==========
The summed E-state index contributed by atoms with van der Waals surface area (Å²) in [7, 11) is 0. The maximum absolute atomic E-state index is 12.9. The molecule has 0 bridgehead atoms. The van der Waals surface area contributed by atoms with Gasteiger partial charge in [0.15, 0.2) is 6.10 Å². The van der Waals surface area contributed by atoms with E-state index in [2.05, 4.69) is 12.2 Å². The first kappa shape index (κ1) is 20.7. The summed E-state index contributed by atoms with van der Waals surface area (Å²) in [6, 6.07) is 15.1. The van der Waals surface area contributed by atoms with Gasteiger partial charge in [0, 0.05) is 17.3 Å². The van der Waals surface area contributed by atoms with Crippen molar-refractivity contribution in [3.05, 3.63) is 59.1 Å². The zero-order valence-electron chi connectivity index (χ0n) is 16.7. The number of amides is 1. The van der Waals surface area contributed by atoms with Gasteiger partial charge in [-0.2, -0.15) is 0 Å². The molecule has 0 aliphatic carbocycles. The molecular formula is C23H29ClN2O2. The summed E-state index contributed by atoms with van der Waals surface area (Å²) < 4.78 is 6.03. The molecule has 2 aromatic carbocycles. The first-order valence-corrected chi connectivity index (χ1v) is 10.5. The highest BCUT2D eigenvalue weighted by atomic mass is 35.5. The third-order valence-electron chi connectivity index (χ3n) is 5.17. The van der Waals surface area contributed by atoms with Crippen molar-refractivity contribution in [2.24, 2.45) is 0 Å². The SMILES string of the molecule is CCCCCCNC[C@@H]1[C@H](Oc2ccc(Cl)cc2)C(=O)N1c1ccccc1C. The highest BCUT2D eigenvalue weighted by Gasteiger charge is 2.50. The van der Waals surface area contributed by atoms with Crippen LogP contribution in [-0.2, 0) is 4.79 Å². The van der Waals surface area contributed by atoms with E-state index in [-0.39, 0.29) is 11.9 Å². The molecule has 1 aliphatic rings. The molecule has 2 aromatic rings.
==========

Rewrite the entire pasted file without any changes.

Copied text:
The summed E-state index contributed by atoms with van der Waals surface area (Å²) in [7, 11) is 0. The maximum absolute atomic E-state index is 12.9. The molecule has 0 bridgehead atoms. The van der Waals surface area contributed by atoms with Gasteiger partial charge in [0.15, 0.2) is 6.10 Å². The van der Waals surface area contributed by atoms with E-state index in [2.05, 4.69) is 12.2 Å². The first kappa shape index (κ1) is 20.7. The summed E-state index contributed by atoms with van der Waals surface area (Å²) in [6, 6.07) is 15.1. The van der Waals surface area contributed by atoms with Gasteiger partial charge in [0, 0.05) is 17.3 Å². The van der Waals surface area contributed by atoms with Crippen molar-refractivity contribution in [3.05, 3.63) is 59.1 Å². The zero-order valence-electron chi connectivity index (χ0n) is 16.7. The number of amides is 1. The van der Waals surface area contributed by atoms with Gasteiger partial charge in [-0.2, -0.15) is 0 Å². The molecule has 0 aliphatic carbocycles. The molecular formula is C23H29ClN2O2. The summed E-state index contributed by atoms with van der Waals surface area (Å²) < 4.78 is 6.03. The molecule has 2 aromatic carbocycles. The first-order valence-corrected chi connectivity index (χ1v) is 10.5. The highest BCUT2D eigenvalue weighted by atomic mass is 35.5. The third-order valence-electron chi connectivity index (χ3n) is 5.17. The van der Waals surface area contributed by atoms with Crippen molar-refractivity contribution in [2.24, 2.45) is 0 Å². The SMILES string of the molecule is CCCCCCNC[C@@H]1[C@H](Oc2ccc(Cl)cc2)C(=O)N1c1ccccc1C. The highest BCUT2D eigenvalue weighted by Gasteiger charge is 2.50. The van der Waals surface area contributed by atoms with Crippen LogP contribution in [-0.2, 0) is 4.79 Å². The van der Waals surface area contributed by atoms with E-state index in [-0.39, 0.29) is 11.9 Å². The molecule has 1 aliphatic rings. The molecule has 2 aromatic rings.